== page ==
Zen provides graphene for COVID-19 test
2D material for diagnostic research at University of Ottawa Metal Tech News Weekly Edition – June 10, 2020
Last updated 6/27/2020 at 6:33am
Graphene's ability to kill viruses has captured headlines as companies look to add it to face masks, sporting equipment, paints and numerous other products aimed at stemming the spread of COVID-19. Now, it seems this 2D carbon material may also have a role to play in advanced detection of the disease.
University of Ottawa Professor Maxim Berezovski, head of the Berezovski Research Group, is developing a dual detection testing method that can be performed in two hours and will be much more specific than current tests that only detect viral RNA.
With funding from the Canadian Institutes of Health Research and a C$400,000 grant from the National Sciences and Engineering Research Council (NSERC), Berezovski's research into a rapid, ultrasensitive, and low-cost COVID-19 diagnostic test has been advancing at a swift pace.
To continue his work, however, the Ottawa professor needs some graphene. Zen Graphene Solutions Ltd. Is providing this graphene from its Guelph facility in Ontario, which hosts a pilot plant to produce Albany Pure TM graphene from graphite at the company's graphite deposit.
"It is an honor for Zen to support the work of Professor Berezovski and his international team in their quest for a novel diagnostic test of COVID-19," said Zen Graphene Solutions CEO Francis Dubé. "Graphene is a technology enabler and Zen is focused on the innovations that graphene can bring including in biomedical applications and we welcome inquiries from all industries."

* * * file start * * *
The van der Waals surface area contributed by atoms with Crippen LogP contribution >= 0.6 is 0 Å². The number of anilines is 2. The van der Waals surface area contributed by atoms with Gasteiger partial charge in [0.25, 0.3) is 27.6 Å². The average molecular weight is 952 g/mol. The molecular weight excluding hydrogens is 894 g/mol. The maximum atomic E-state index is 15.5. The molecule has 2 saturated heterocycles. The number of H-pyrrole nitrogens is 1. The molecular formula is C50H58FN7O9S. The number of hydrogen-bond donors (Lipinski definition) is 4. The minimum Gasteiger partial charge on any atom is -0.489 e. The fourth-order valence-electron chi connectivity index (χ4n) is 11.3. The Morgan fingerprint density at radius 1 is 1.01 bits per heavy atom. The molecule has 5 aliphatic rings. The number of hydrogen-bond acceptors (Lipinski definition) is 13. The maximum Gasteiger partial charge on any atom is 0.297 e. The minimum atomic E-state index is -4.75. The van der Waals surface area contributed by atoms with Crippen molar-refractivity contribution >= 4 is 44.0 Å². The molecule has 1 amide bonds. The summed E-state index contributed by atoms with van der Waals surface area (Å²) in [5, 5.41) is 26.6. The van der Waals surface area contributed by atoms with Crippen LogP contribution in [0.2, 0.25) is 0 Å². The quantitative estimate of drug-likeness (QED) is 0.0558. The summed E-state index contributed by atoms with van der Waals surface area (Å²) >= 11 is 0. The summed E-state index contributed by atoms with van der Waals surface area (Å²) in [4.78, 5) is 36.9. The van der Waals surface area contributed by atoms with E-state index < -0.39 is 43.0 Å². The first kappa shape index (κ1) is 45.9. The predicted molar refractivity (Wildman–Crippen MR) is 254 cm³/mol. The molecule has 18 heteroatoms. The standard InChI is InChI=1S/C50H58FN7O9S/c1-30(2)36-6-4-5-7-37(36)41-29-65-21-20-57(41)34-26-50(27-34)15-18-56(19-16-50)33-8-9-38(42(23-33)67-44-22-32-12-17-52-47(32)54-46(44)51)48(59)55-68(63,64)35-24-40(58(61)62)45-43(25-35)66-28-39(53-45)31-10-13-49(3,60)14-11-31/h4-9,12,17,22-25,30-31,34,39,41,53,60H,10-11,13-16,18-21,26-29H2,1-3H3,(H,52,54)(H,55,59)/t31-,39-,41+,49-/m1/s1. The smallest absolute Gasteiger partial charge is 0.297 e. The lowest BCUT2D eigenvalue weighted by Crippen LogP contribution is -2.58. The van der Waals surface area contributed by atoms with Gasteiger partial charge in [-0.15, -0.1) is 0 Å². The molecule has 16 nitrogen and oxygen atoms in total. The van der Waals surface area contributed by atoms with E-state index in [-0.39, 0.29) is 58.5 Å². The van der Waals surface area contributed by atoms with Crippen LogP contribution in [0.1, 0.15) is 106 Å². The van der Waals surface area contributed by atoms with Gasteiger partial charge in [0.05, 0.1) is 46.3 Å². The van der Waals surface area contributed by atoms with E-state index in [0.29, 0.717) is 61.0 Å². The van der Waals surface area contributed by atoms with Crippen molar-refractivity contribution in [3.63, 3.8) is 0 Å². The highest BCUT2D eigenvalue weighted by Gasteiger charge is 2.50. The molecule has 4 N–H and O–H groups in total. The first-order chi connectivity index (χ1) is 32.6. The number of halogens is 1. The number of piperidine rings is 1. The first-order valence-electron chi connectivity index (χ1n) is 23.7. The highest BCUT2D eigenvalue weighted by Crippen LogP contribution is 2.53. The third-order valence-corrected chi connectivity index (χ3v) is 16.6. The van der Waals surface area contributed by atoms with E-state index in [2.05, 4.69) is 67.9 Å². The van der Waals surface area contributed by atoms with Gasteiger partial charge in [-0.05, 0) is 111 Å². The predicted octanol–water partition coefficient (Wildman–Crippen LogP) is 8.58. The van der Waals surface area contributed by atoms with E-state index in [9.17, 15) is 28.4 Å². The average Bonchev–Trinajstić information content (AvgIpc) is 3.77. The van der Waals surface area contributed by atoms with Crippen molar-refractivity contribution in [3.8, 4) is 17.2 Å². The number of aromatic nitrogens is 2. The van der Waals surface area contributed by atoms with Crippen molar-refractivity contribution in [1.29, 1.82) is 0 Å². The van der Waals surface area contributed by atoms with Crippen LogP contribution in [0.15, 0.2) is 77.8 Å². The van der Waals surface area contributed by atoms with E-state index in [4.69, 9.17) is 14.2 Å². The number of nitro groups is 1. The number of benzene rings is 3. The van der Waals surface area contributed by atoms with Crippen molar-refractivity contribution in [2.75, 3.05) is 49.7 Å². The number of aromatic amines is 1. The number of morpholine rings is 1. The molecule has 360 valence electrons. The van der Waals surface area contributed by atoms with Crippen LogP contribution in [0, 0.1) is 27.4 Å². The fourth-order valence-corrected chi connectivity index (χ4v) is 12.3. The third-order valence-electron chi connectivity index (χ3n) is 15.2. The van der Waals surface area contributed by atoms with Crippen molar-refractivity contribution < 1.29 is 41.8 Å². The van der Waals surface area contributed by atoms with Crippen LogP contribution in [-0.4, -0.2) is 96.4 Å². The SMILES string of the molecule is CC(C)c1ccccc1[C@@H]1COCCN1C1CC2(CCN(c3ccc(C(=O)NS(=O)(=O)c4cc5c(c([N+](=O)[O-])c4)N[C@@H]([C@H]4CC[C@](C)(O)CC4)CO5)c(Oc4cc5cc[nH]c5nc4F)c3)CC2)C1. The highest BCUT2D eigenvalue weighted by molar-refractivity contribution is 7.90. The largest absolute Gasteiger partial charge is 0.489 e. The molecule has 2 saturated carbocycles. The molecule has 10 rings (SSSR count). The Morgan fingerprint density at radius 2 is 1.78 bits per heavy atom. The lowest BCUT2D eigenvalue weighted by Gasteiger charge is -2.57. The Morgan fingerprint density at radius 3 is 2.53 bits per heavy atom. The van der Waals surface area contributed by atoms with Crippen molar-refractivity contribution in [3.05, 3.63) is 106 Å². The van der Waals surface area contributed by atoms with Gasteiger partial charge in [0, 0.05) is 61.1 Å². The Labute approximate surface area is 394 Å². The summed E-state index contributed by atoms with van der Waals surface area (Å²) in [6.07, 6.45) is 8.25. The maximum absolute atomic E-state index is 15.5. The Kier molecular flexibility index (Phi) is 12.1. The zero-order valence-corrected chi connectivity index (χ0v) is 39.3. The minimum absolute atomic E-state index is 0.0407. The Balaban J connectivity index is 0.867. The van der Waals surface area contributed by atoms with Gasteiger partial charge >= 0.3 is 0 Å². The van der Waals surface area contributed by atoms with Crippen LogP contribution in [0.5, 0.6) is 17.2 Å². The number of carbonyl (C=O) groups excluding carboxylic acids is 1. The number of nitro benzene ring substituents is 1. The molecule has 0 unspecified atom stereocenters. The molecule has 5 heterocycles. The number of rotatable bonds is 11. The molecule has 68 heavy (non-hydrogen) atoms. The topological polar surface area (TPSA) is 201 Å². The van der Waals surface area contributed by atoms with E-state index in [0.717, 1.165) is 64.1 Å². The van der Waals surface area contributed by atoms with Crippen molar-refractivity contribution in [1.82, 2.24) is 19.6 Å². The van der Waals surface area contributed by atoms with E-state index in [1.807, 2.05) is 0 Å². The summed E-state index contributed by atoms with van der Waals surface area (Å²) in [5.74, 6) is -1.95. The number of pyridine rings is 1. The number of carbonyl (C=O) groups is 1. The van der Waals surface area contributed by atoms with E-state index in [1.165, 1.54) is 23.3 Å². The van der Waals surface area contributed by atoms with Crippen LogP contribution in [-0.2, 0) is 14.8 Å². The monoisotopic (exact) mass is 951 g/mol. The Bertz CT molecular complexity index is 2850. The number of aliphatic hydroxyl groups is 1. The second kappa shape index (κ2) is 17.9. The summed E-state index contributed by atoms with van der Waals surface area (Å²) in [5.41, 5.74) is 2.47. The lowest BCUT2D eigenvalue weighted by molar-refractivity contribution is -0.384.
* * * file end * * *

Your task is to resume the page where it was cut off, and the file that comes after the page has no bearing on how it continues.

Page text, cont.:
Zen has also partnered with University of Guelph Chemistry Professor Aicheng Chen, who was awarded a C$50,000 NSERC Alliance COVID-19 grant for a proposal titled, "Development of Advanced Graphene-Based Antiviral Nanocomposites against COVID-19." Zen will be providing an in-kind contribution of C$26,700 in materials, staff salaries and access to its Guelph facility.
Additionally, Zen continues development of a potential virucidal graphene oxide-based ink that could be applied to fabrics, including N95 face masks and other personal protective equipment for significantly increased protection.
Zen has discontinued its collaboration with Graphene Composites Ltd. and has produced two batches of samples using different formulations now being tested at a biosafety lab at Western University in Ontario.